In this economy, most people need a job in order to thrive. But not Karen Handel. The former Republican candidate for governor may have revived her political career by quitting hers.
As a public relations disaster, the week’s aborted attempt – the phrasing is intentional — by Susan G. Komen for the Cure to sever ties with Planned Parenthood will quickly become a case study in business schools around the country.
The nation’s largest breast cancer charity first announced it would shut off most money to the family planning organization – whose abortion services have long made it a target of pro-life forces. Then, in the face of an unexpected wall of protests, largely Internet-driven, Komen reversed itself.
As the senior vice president of public policy hired to help turn Komen into a Planned Parenthood-free zone, Handel had been hung out to dry. She resigned on Tuesday, to no one’s surprise. Komen badly needed Handel to depart, as proof to pro-choice forces that the charity’s turnabout was sincere. And Handel just as badly needed to jump into a lifeboat and cast herself adrift – to demonstrate her own sincerity.
But Handel also needed to look good doing it. The chaos of a mass news conference, with its shouted questions, might have come across as grandstanding. Also, like most unemployed people, Handel now had to think about her budget – and renting the required hall would have been expensive.
So selected journalists and a large Fox News satellite truck were summoned to the wilds of northern Atlanta, where — at the private home of her one-time campaign spokesman Dan McLagan — Handel conducted a series of quiet, one-on-one conversations. She had nothing but good to say about her former employer, unless one read between the lines.
By giving Planned Parenthood advance notice of the split, and the loss of $680,000 in grants, Handel said Komen had allowed the family planning organization to organize a “shakedown.” All invective was reserved for the GOP villain.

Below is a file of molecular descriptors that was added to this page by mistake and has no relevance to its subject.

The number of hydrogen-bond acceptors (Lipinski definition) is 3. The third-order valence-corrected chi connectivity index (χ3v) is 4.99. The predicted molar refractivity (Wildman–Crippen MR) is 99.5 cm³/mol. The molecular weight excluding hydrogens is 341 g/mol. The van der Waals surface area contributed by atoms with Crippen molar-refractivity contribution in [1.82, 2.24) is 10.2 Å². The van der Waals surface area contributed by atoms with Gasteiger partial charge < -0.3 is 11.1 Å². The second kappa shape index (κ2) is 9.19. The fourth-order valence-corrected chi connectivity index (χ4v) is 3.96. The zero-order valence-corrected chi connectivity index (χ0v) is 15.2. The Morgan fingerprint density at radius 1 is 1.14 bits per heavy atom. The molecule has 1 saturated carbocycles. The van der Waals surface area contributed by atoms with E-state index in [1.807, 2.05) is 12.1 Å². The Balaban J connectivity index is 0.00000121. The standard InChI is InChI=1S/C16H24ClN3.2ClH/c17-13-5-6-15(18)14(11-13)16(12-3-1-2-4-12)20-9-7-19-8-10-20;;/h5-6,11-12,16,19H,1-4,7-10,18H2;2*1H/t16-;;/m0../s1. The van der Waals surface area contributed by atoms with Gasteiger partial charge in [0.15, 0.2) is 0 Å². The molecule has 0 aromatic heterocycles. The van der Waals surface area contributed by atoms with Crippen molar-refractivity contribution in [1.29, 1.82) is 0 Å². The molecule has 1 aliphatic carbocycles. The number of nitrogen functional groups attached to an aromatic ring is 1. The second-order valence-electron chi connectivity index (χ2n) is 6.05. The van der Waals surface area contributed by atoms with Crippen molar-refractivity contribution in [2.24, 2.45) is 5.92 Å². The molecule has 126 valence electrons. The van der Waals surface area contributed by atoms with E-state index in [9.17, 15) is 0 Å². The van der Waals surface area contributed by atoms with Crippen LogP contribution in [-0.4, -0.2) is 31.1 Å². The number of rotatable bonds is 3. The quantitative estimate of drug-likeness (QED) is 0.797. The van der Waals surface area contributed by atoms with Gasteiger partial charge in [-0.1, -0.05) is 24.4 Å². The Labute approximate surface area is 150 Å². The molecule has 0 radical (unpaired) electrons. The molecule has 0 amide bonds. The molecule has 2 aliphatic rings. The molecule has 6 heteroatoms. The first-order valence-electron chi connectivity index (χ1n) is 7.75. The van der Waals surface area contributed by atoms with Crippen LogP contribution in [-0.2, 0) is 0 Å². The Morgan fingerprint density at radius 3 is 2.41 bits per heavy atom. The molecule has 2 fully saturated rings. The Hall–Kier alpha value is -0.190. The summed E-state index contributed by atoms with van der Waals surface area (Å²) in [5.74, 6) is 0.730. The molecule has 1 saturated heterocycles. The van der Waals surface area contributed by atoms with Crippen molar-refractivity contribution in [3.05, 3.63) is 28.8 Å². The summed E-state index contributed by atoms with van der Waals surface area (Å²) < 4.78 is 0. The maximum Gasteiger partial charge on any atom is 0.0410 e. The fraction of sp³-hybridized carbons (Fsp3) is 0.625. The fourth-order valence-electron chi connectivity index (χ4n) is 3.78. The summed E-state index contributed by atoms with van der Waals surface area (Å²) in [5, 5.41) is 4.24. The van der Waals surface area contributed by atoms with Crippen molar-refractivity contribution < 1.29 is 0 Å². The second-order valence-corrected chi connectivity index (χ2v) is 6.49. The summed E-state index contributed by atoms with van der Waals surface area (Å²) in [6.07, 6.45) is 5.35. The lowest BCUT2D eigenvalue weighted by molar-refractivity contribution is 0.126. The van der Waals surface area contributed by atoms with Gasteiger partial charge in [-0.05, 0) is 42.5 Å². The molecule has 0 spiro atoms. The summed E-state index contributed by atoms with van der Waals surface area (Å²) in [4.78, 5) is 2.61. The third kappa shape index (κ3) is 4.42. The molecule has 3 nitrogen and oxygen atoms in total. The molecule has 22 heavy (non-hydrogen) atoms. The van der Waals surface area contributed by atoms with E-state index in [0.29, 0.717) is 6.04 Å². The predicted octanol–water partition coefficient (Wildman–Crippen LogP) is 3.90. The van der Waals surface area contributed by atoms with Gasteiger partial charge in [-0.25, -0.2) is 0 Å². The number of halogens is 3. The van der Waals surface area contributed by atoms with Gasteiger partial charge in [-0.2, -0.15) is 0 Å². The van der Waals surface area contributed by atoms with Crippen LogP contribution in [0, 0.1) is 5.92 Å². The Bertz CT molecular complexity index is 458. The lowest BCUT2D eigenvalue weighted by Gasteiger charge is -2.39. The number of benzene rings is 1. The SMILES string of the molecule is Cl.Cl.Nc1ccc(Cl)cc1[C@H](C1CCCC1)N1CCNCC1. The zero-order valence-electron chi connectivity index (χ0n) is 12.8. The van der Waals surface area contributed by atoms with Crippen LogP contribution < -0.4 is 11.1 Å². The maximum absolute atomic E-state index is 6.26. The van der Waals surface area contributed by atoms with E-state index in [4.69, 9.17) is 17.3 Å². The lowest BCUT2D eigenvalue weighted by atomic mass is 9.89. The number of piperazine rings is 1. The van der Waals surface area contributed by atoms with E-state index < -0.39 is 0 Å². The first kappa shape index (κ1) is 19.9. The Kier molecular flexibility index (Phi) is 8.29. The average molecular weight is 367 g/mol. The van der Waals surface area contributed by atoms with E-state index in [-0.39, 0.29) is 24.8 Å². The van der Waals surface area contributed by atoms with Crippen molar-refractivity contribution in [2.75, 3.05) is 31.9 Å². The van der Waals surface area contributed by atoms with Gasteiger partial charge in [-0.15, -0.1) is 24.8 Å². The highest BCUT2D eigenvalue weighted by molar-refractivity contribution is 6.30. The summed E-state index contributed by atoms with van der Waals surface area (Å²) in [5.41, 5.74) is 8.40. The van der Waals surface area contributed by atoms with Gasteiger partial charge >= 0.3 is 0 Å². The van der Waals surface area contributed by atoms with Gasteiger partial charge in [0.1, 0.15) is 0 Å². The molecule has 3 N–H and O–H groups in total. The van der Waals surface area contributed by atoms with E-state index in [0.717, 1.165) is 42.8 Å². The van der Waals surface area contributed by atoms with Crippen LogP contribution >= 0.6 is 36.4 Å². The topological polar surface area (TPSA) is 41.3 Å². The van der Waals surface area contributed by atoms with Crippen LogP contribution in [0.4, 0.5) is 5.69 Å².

“Komen is a breast cancer organization. It’s not an organization that knows guerrilla campaigning and guerrilla tactics like Planned Parenthood unleashed,” Handel said.
Handel and Komen have — or had — more in common than an employment contract. Both have deep Republican roots. Komen founder and CEO Nancy Brinker served as U.S. ambassador to Hungary during the George W. Bush administration. Both the charity and the former candidate for governor have had to cope with hardening GOP attitudes toward abortion.
Komen’s problem boiled down to efforts by anti-abortion activists, even Catholic dioceses, to cast a cloud on the charity’s pink-ribbon brand. “I was tasked with identifying options that would allow us to move to neutral ground around this,” Handel said. “I embrace the fact that I led the process.”
There was no neutral ground for Handel in 2010, when the former secretary of state sought to replace Gov. Sonny Perdue. In a GOP primary runoff, rival and ultimate victor Nathan Deal criticized Handel for approving — as a Fulton County commissioner — the direction of $400,000 in federal grant money to Planned Parenthood. Told that the cash went to cervical cancer detection, Deal responded that this only freed up more money for abortions.
On a state level, Handel opposed restrictions on in-vitro fertilization. She opposed abortion — except in cases of rape and incest. Both positions put her at odds with Georgia Right to Life, the state’s leading anti-abortion group, which declared her insufficiently pro-life. GRTL president Dan Becker noted Handel’s childless status, calling her “barren.”
After this week, Handel now has pro-life bona fides that would be hard to challenge, should she decide to run for office again. She dodged the question on Tuesday. “I learned a long time ago, don’t try to predict the future,” Handel said.
Asked whether she thought she would now be accepted by pro-life forces in Georgia, Handel was circumspect. “With Dan Becker? Are you kidding me? It does not change my relationship with that one individual one bit,” she said.
But Becker himself said he was impressed by Handel’s decision to quit. “We commend Karen Handel for being instrumental in exposing the link between Planned Parenthood and Susan G. Komen,” he said.
As I was typing these final paragraphs, the phone rang. The Christian Broadcasting Network — Pat Robertson’s outfit — was on the line. They’d read Handel’s comments on ajc.com, and wanted to put a camera in front of her.
The pro-life movement may have just found a new hero. The irony doesn’t escape Handel — or anyone else.
To read more on the topic, check out the AJC’s Atlanta Forward section.
- By Jim Galloway, Political Insider